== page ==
fully performed their devotions at this celebrated mosque 
are furnished by the priest with a certificate of having 
done so, which is to be buried with them that they may 
show it to the door-keeper of Paradise as a ticket of admis- 
sion. I was presented with one of these at Jerusalem, and 
found another in the desert of Al Arisch, a wondrous piece 
of good fortune in the estimation of my Mahometan fol- 
lowers, as I was provided with a ticket for a friend, as 


well as a pass for ray own reception among the houris of 
their Prophet's celestial garden. 

The Greek monastery adjoins the church of the Holy 
Sepulchre. It contains a good library, the iron door of 
which is opened by a key as large as a horse-pistol. Tho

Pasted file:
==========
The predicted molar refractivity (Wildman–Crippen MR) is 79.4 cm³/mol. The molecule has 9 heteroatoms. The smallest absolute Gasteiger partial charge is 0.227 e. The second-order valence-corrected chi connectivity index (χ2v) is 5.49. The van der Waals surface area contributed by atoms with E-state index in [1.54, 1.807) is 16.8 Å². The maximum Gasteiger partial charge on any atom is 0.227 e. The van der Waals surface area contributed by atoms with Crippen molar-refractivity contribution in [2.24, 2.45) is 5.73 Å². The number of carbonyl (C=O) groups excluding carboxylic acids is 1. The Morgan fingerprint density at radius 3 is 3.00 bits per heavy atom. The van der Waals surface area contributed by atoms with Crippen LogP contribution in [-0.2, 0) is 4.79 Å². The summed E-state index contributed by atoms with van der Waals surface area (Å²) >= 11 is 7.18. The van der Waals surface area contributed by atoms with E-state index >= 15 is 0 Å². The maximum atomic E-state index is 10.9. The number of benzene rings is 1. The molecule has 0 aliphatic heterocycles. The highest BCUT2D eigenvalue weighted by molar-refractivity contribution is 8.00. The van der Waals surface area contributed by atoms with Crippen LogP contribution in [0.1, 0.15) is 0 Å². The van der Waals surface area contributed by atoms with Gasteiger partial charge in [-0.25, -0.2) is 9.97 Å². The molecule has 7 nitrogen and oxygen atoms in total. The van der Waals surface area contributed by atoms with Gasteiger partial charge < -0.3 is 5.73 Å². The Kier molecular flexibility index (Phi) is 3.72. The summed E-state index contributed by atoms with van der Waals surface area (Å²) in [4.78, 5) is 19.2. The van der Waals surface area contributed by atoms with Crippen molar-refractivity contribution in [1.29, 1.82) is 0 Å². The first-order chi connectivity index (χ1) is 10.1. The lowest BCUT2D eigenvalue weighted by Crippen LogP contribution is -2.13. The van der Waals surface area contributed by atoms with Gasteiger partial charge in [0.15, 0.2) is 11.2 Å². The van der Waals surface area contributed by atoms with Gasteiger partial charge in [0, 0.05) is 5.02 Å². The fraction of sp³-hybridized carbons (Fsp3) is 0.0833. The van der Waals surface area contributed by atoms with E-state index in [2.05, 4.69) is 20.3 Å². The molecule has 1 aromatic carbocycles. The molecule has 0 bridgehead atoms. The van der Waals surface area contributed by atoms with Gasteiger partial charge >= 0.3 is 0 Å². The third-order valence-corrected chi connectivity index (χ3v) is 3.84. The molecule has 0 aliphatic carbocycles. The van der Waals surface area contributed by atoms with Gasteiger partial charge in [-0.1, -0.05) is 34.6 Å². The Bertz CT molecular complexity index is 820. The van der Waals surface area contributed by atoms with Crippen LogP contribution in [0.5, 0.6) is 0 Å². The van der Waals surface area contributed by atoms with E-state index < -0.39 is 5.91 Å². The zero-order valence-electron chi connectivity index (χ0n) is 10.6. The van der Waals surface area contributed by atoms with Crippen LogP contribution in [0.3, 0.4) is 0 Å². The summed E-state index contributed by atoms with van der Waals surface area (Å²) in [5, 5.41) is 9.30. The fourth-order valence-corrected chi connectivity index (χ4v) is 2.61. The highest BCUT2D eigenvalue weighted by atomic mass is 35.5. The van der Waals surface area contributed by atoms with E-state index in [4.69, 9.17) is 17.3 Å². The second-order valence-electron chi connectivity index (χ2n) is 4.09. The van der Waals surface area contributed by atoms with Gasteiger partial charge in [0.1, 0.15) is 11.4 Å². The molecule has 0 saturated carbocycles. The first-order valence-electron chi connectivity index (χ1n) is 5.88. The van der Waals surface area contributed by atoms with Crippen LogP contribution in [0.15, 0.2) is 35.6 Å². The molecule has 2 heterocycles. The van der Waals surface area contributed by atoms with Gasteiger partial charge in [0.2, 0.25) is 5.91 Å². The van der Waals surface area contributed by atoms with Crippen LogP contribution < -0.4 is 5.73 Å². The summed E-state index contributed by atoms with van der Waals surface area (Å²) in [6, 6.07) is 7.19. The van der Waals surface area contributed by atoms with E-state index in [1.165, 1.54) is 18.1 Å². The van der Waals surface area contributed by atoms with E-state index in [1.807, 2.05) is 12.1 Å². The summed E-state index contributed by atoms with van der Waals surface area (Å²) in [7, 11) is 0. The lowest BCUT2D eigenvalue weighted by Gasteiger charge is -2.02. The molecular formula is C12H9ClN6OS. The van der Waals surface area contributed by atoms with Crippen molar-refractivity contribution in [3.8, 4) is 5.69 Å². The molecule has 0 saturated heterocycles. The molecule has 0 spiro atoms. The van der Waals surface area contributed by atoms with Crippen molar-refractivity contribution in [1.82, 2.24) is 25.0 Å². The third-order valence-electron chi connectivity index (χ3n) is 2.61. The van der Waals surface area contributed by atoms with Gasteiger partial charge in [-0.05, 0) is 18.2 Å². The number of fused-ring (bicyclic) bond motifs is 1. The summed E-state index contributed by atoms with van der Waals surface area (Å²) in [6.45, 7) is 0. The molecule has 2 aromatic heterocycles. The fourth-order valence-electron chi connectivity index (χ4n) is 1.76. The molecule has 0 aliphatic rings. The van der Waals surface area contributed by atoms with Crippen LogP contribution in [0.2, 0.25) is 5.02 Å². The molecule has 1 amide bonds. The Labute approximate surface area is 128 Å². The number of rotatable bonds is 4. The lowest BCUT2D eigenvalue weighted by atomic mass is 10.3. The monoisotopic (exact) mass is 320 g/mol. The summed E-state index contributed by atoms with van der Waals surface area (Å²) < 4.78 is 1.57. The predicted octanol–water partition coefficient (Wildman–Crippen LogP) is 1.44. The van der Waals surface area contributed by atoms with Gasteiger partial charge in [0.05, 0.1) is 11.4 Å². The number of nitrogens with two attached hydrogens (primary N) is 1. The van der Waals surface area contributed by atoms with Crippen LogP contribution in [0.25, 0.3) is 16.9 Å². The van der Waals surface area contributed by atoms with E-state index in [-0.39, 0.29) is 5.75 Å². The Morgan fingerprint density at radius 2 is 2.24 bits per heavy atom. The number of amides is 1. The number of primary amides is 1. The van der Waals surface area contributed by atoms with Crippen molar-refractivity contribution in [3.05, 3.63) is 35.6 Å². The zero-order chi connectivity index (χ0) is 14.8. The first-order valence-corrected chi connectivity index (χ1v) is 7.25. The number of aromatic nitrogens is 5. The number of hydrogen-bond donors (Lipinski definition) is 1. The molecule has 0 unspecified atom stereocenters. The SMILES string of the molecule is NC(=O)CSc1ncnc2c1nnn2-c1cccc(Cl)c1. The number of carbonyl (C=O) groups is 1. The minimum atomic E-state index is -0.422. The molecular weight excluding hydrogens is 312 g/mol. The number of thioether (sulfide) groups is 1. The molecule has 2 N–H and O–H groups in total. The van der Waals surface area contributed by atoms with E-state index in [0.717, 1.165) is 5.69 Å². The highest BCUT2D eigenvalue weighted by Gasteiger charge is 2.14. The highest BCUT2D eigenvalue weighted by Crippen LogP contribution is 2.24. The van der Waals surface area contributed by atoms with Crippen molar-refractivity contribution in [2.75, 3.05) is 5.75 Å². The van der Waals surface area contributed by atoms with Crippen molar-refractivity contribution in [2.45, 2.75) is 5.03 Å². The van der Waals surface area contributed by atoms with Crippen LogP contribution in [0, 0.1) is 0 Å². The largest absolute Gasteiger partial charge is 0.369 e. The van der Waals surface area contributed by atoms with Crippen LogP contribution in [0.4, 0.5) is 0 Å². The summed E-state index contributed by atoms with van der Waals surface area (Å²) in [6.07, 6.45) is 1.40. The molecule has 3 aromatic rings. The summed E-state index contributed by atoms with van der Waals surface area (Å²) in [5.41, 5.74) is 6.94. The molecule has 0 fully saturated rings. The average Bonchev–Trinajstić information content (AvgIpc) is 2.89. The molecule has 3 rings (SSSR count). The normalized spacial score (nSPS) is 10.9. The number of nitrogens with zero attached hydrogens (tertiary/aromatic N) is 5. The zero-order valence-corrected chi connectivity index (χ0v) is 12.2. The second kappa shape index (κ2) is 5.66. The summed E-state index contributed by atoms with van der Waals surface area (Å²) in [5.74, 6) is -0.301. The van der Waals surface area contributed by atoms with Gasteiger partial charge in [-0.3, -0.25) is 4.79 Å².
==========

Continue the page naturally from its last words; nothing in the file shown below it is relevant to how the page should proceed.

books are kept in good order, and consist of about two 
thousand printed volumes in various languages ; and about 
: five hundred Greek and Arabic MSS. on paper, which are 
all theological works. There are also about one hundred 
Greek manuscripts on vellum : the whole collection is in 
excellent preservation. One of the eight manuscripts of 
the Gospels which the library contains has the index and 
the beginning of each Gospel written in gold letters on 
purple vellum, and has also some curious illummatrons. 
There is likewise a manuscript of the whole Bible : it is 
a large folio, and is the only one I ever heard of, excepting 
the one at the Vatican and that at the British Museum. 
One of the most beautiful volumes in the library is a large 
folio of the book of Job. It is a most glorious MS. : the 
text is written in large letters, surrounded with scholia in 
a smaller hand, and almost every page contains one or 
more miniatures representing the sufferings of Job, with 
ghastly portraits of Bildad the Shuhite and his other pity-